With its bustling ports, abundant resources, and rich culinary traditions, Louisiana should be thriving.  Unfortunately, the state’s rankings tell a different story. We have one of the highest poverty rates in the nation, with 20% of the population relying on government aid and 44% on Medicaid. Our workforce participation rates are alarmingly low, and economic growth has been sluggish. It’s no wonder that many educated and skilled workers are leaving our state in droves.

While several factors have contributed to these challenges, much of it comes down to poor public policy decisions. Louisiana’s current system for safety nets and workforce services is disjointed and inefficient, offering little hope for improvement. Rather than a well-designed and integrated system that empowers individuals to achieve sustainable success, Louisiana has allowed complexity and fragmentation to persist.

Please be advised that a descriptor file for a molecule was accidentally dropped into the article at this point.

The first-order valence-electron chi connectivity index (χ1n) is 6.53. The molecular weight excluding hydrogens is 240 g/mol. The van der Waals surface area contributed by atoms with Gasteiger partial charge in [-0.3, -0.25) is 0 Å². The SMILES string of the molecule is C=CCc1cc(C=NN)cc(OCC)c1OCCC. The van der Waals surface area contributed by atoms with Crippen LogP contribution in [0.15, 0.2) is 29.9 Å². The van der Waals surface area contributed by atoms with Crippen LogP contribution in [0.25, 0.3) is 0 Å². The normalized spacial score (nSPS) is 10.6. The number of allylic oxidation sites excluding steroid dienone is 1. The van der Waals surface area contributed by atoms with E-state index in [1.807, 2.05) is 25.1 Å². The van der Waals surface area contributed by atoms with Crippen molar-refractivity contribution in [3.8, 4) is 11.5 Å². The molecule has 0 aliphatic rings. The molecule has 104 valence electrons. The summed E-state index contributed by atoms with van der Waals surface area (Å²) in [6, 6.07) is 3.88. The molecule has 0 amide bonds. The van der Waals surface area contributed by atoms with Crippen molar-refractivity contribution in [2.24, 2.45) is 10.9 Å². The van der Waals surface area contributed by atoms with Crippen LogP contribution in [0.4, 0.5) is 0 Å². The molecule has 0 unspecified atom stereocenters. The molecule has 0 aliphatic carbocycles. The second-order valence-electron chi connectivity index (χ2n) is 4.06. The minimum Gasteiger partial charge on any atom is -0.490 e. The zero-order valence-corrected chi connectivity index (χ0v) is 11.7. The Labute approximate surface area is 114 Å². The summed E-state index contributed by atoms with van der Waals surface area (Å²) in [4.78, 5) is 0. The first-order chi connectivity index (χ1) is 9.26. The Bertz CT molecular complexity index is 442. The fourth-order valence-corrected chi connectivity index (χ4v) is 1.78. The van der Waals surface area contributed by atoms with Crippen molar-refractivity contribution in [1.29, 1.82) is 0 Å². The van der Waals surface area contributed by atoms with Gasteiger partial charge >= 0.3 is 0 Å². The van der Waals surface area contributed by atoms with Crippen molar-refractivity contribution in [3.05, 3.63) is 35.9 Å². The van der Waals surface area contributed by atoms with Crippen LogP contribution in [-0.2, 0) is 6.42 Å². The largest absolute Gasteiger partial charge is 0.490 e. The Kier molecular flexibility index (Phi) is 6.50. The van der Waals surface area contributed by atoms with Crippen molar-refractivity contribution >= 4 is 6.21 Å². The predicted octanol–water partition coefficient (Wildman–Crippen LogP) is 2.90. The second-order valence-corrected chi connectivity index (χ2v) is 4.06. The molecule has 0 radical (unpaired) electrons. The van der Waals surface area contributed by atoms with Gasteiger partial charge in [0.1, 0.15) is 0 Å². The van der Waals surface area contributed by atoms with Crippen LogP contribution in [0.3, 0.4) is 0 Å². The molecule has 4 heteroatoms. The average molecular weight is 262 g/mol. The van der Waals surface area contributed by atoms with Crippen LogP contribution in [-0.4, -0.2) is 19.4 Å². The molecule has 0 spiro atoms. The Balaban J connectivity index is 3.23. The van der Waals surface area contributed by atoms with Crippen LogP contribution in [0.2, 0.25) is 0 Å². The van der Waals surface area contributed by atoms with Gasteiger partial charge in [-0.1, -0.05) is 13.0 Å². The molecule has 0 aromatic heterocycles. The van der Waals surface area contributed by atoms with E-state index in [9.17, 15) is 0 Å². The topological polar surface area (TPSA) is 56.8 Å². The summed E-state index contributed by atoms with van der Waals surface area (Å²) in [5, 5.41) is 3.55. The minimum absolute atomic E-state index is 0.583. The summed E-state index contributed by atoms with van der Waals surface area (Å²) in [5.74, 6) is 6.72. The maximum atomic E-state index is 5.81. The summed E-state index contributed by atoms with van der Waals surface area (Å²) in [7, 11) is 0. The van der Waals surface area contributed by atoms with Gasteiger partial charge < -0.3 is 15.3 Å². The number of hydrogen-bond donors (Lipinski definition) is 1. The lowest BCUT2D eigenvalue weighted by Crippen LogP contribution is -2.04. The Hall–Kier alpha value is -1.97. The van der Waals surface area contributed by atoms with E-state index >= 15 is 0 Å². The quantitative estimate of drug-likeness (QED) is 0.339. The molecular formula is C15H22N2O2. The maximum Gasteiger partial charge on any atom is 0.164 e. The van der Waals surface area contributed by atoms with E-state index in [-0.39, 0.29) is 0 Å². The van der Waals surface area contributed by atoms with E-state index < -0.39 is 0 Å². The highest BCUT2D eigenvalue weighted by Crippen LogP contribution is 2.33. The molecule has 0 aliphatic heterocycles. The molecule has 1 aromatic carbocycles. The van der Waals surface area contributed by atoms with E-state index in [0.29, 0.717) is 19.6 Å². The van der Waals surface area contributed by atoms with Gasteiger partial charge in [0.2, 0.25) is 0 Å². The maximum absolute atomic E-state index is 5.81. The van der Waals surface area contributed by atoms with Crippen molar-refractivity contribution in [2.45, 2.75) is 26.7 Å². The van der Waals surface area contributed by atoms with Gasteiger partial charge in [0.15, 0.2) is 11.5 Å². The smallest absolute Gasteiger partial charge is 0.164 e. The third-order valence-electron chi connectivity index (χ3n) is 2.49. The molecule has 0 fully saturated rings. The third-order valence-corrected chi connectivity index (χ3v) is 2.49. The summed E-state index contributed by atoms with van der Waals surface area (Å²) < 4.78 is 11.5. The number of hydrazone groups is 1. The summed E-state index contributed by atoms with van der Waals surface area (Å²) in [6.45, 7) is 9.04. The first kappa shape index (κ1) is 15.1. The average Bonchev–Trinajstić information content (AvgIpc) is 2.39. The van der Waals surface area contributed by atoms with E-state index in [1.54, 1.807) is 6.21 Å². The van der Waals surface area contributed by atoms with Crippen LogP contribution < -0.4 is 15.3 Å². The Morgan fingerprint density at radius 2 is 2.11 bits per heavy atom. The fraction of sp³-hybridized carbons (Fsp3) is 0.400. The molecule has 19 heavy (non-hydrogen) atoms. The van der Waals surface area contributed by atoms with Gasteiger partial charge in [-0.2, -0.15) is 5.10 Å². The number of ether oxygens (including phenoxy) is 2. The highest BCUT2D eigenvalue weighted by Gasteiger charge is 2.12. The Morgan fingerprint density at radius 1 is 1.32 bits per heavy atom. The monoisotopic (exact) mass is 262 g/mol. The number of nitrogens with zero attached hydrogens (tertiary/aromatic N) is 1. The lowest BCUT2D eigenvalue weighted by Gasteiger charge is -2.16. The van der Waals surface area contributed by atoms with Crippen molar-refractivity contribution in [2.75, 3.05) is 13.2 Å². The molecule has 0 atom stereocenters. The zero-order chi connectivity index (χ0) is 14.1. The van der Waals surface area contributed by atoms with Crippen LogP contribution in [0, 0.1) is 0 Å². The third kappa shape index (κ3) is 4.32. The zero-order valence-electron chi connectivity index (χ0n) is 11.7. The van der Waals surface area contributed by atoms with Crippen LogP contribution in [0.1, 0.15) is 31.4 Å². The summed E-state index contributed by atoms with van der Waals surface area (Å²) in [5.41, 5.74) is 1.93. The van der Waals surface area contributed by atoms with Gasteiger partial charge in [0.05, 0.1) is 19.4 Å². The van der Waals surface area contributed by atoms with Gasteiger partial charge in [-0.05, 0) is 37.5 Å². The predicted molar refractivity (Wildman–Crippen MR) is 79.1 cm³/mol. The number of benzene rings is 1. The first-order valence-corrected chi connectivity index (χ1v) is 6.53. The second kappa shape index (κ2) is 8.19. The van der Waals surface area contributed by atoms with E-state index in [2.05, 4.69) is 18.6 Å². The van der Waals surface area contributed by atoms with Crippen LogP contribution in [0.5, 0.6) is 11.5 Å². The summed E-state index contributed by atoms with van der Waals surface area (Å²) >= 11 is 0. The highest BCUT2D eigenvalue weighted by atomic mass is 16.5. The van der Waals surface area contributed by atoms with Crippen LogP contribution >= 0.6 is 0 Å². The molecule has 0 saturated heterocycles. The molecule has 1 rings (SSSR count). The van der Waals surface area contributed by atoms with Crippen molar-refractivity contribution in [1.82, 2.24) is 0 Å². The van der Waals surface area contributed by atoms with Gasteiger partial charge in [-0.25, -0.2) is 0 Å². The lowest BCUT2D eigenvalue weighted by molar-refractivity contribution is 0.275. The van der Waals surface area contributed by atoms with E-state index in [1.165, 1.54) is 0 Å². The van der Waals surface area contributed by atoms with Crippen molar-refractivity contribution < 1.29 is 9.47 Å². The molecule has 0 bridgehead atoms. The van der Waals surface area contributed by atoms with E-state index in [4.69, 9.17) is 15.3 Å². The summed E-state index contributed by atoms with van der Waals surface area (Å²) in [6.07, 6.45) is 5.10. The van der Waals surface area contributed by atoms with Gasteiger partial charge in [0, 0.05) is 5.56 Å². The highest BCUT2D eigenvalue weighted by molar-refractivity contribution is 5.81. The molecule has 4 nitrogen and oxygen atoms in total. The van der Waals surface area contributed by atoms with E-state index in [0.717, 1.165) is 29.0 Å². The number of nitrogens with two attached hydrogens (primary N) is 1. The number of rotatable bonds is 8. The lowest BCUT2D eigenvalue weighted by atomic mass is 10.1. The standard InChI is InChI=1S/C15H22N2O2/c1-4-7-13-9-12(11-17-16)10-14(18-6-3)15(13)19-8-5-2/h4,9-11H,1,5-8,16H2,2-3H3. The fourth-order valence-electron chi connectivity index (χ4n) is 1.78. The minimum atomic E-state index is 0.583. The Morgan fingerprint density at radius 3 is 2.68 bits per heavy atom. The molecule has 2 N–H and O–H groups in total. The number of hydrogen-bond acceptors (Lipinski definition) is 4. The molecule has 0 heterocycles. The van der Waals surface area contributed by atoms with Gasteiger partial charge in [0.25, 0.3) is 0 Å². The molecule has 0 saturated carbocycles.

As we welcome new leadership in the coming months, it is imperative that we prioritize overhauling our approach to poverty and workforce needs. However, true change can only happen with action at the federal level.

In a recent op-ed by the CEOs of the Pelican Institute and the Texas Public Policy Foundation, they shed light on what Louisiana needs to break free from the flawed system of social safety net and workforce programs. They highlight the success of Utah’s innovative model, which integrates federal programs to swiftly transition individuals from welfare to work. Sadly, other states are prohibited from adopting this approach due to outdated regulations. It’s time for Congress to reform the Workforce Innovation and Opportunity Act, the governing law for federal workforce development programs, which is currently up for reauthorization. Since 1998, this law has imposed a “one-size-fits-all” system on states, resulting in failure.

Together, we can open One Door to self-sufficiency and pave the way for a brighter future for all Louisiana’s. Let’s call on our legislators to take action and unlock the opportunity that our state so desperately needs.